General Convention has a flow to it: the first few days are the ramping up; there's orientation for new deputies, the opening worship and opening addresses from the PHOD and PB. A lot of time is spent in legislative committees; there are short legislative sessions which often, frankly, don't have much to do and usually result in one or both of the Houses getting worked up over nothing because they need something to do. In 2003, the House of Bishops spent an inordinate amount of time in one of their opening sessions debating a pretty straightforward resolution about Lutherans and confirmation. The House of Deputies had an extended metaphysical discussion about applause in their opening session this time around. The action is in the legislative committees, who are hearing testimony, combining resolutions on the same topic, amending other resolutions. All that starts to change around the halfway point when the trickle of legislation starts to become a torrent.
This is where we are: this is the beginning of day 5. We are at the halfway point, and the torrent of legislation is coming our way. How we deal with it will define the legacy of this Convention, impact our own future shape as a church, and shape the beginning of Presiding Bishop-elect Michael Curry's tenure.
Crusty has been to five General Conventions; that's not nearly as many as some, but it's more than others. COD has found that each General Convention sparks a theme for him. For example, in 2006, Crusty went home with Judges 21:25 in his head: "In those days there was no king in Israel; all the people did what was right in their own eyes." Not that he was longing for a king; rather, COD felt
|How Lady Macbeth would put it now.|
Crusty is proud to announce it came to him yesterday, and he has his theme for 2015: "Screw our courage!"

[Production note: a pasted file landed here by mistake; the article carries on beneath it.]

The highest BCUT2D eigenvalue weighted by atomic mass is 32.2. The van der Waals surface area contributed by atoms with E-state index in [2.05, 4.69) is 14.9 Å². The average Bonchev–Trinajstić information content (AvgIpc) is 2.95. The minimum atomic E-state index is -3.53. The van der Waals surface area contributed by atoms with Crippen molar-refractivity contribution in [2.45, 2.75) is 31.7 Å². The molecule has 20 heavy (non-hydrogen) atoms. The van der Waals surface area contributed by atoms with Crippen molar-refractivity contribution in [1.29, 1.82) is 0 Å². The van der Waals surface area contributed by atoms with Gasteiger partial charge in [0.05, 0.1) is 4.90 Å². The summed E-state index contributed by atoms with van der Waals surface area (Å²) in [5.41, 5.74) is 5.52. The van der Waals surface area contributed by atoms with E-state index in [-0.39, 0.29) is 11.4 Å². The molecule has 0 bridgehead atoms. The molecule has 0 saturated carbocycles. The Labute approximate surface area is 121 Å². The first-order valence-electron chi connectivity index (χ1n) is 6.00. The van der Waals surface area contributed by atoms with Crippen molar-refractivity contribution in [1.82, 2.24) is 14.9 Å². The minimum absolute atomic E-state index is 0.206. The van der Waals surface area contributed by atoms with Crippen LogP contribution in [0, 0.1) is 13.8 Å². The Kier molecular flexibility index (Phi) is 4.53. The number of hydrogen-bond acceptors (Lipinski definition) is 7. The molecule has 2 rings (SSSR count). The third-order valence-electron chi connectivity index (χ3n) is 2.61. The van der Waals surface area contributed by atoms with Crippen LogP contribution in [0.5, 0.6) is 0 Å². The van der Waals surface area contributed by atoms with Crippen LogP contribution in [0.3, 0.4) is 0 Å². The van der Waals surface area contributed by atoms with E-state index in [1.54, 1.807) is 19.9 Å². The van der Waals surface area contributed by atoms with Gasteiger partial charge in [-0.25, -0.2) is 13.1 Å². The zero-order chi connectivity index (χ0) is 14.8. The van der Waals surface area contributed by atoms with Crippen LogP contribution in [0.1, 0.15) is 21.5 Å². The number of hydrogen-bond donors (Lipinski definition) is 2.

The following line from Macbeth popped into Crusty's head as he sat in various legislative committees and in sessions of the House of Deputies and House of Bishops over the first half of General Convention:
"Screw your courage to the sticking place, and we'll not fail!" From Shakespeare's Macbeth, Act I, Scene 7. On the one hand, it may not be in good form to crib a line from two people trying to psych themselves up to assassinate their close friend, but, on the other hand, Crusty thinks the sentiment behind it speaks to the particular place we are currently in at Convention.
Significant legislation is going to come pouring out of committee and into the House of Bishops and House of Deputies: whether to amend the marriage canon and authorize a rite for same sex blessings; proposals around restructuring; whether to divest from companies involved in the Israeli occupation of the West Bank; and the budgetary process, just to name a few.
The reason this quote has been in Crusty's mind the past few days is that he is beginning to fear that the Convention may be unwilling to screw its courage. Decisions are clearly before us, but is there a willingness to follow through? To look at matters from a different way? To stop talking about change and actually, maybe, trying some change?